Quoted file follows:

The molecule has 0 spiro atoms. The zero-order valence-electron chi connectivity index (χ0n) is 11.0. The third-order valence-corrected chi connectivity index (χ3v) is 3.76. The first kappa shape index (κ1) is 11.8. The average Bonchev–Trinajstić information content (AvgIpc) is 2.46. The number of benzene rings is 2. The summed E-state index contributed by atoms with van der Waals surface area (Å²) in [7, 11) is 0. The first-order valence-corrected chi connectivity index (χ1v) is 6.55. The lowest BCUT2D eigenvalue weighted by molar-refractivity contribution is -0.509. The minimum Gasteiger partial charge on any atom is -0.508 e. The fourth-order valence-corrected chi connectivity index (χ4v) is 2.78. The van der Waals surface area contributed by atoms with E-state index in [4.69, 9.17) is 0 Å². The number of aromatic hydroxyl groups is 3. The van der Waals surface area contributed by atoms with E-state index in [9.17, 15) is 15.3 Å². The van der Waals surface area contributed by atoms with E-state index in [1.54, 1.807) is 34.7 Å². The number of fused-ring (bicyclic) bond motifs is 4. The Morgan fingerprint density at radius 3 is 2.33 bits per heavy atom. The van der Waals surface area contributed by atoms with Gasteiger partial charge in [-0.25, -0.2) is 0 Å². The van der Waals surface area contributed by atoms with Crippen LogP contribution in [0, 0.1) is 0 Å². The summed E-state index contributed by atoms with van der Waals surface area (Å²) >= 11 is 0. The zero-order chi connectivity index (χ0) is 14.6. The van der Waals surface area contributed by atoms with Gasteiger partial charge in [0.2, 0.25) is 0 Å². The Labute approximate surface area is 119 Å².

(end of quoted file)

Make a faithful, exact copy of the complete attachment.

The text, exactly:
The molecule has 0 spiro atoms. The zero-order valence-electron chi connectivity index (χ0n) is 11.0. The third-order valence-corrected chi connectivity index (χ3v) is 3.76. The first kappa shape index (κ1) is 11.8. The average Bonchev–Trinajstić information content (AvgIpc) is 2.46. The number of benzene rings is 2. The summed E-state index contributed by atoms with van der Waals surface area (Å²) in [7, 11) is 0. The first-order valence-corrected chi connectivity index (χ1v) is 6.55. The lowest BCUT2D eigenvalue weighted by molar-refractivity contribution is -0.509. The minimum Gasteiger partial charge on any atom is -0.508 e. The fourth-order valence-corrected chi connectivity index (χ4v) is 2.78. The van der Waals surface area contributed by atoms with E-state index in [4.69, 9.17) is 0 Å². The number of aromatic hydroxyl groups is 3. The van der Waals surface area contributed by atoms with E-state index in [9.17, 15) is 15.3 Å². The van der Waals surface area contributed by atoms with E-state index in [1.54, 1.807) is 34.7 Å². The number of fused-ring (bicyclic) bond motifs is 4. The Morgan fingerprint density at radius 3 is 2.33 bits per heavy atom. The van der Waals surface area contributed by atoms with Gasteiger partial charge in [-0.25, -0.2) is 0 Å². The van der Waals surface area contributed by atoms with Crippen LogP contribution in [0, 0.1) is 0 Å². The summed E-state index contributed by atoms with van der Waals surface area (Å²) >= 11 is 0. The zero-order chi connectivity index (χ0) is 14.6. The van der Waals surface area contributed by atoms with Gasteiger partial charge in [0.2, 0.25) is 0 Å². The Labute approximate surface area is 119 Å².